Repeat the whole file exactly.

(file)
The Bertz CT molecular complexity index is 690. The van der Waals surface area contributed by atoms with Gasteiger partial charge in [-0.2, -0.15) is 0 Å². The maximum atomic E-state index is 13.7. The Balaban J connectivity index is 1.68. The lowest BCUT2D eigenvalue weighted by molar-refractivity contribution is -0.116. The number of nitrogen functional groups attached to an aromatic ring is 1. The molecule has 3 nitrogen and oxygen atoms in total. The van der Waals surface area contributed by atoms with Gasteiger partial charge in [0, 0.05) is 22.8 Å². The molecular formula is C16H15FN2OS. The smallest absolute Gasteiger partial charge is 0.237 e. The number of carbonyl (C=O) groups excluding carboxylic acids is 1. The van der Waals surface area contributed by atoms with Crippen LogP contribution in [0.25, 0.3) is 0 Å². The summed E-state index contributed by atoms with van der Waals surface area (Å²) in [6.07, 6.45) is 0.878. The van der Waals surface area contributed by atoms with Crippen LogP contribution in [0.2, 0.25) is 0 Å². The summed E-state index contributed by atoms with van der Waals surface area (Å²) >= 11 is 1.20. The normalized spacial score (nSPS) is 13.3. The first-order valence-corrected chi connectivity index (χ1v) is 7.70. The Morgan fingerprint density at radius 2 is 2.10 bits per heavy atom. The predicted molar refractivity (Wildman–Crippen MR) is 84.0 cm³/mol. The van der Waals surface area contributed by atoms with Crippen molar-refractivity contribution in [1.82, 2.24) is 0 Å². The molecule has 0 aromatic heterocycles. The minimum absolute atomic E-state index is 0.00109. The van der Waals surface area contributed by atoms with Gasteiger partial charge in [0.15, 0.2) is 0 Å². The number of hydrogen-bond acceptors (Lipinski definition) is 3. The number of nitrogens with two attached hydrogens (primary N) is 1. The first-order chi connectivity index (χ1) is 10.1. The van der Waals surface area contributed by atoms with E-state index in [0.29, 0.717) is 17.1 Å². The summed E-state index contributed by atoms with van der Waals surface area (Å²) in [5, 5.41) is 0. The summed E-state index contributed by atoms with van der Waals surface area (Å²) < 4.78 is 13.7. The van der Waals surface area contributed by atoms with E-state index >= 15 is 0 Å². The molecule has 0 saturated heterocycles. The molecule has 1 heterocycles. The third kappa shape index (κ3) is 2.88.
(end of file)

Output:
The Bertz CT molecular complexity index is 690. The van der Waals surface area contributed by atoms with Gasteiger partial charge in [-0.2, -0.15) is 0 Å². The maximum atomic E-state index is 13.7. The Balaban J connectivity index is 1.68. The lowest BCUT2D eigenvalue weighted by molar-refractivity contribution is -0.116. The number of nitrogen functional groups attached to an aromatic ring is 1. The molecule has 3 nitrogen and oxygen atoms in total. The van der Waals surface area contributed by atoms with Gasteiger partial charge in [0, 0.05) is 22.8 Å². The molecular formula is C16H15FN2OS. The smallest absolute Gasteiger partial charge is 0.237 e. The number of carbonyl (C=O) groups excluding carboxylic acids is 1. The van der Waals surface area contributed by atoms with Crippen LogP contribution in [0.25, 0.3) is 0 Å². The summed E-state index contributed by atoms with van der Waals surface area (Å²) in [6.07, 6.45) is 0.878. The van der Waals surface area contributed by atoms with Crippen LogP contribution in [0.2, 0.25) is 0 Å². The summed E-state index contributed by atoms with van der Waals surface area (Å²) >= 11 is 1.20. The normalized spacial score (nSPS) is 13.3. The first-order valence-corrected chi connectivity index (χ1v) is 7.70. The Morgan fingerprint density at radius 2 is 2.10 bits per heavy atom. The predicted molar refractivity (Wildman–Crippen MR) is 84.0 cm³/mol. The van der Waals surface area contributed by atoms with Crippen molar-refractivity contribution in [1.82, 2.24) is 0 Å². The molecule has 0 aromatic heterocycles. The minimum absolute atomic E-state index is 0.00109. The van der Waals surface area contributed by atoms with Gasteiger partial charge in [0.15, 0.2) is 0 Å². The number of hydrogen-bond acceptors (Lipinski definition) is 3. The number of nitrogens with two attached hydrogens (primary N) is 1. The first-order chi connectivity index (χ1) is 10.1. The van der Waals surface area contributed by atoms with E-state index in [0.29, 0.717) is 17.1 Å². The summed E-state index contributed by atoms with van der Waals surface area (Å²) in [5, 5.41) is 0. The summed E-state index contributed by atoms with van der Waals surface area (Å²) < 4.78 is 13.7. The van der Waals surface area contributed by atoms with E-state index >= 15 is 0 Å². The molecule has 0 saturated heterocycles. The molecule has 1 heterocycles. The third kappa shape index (κ3) is 2.88.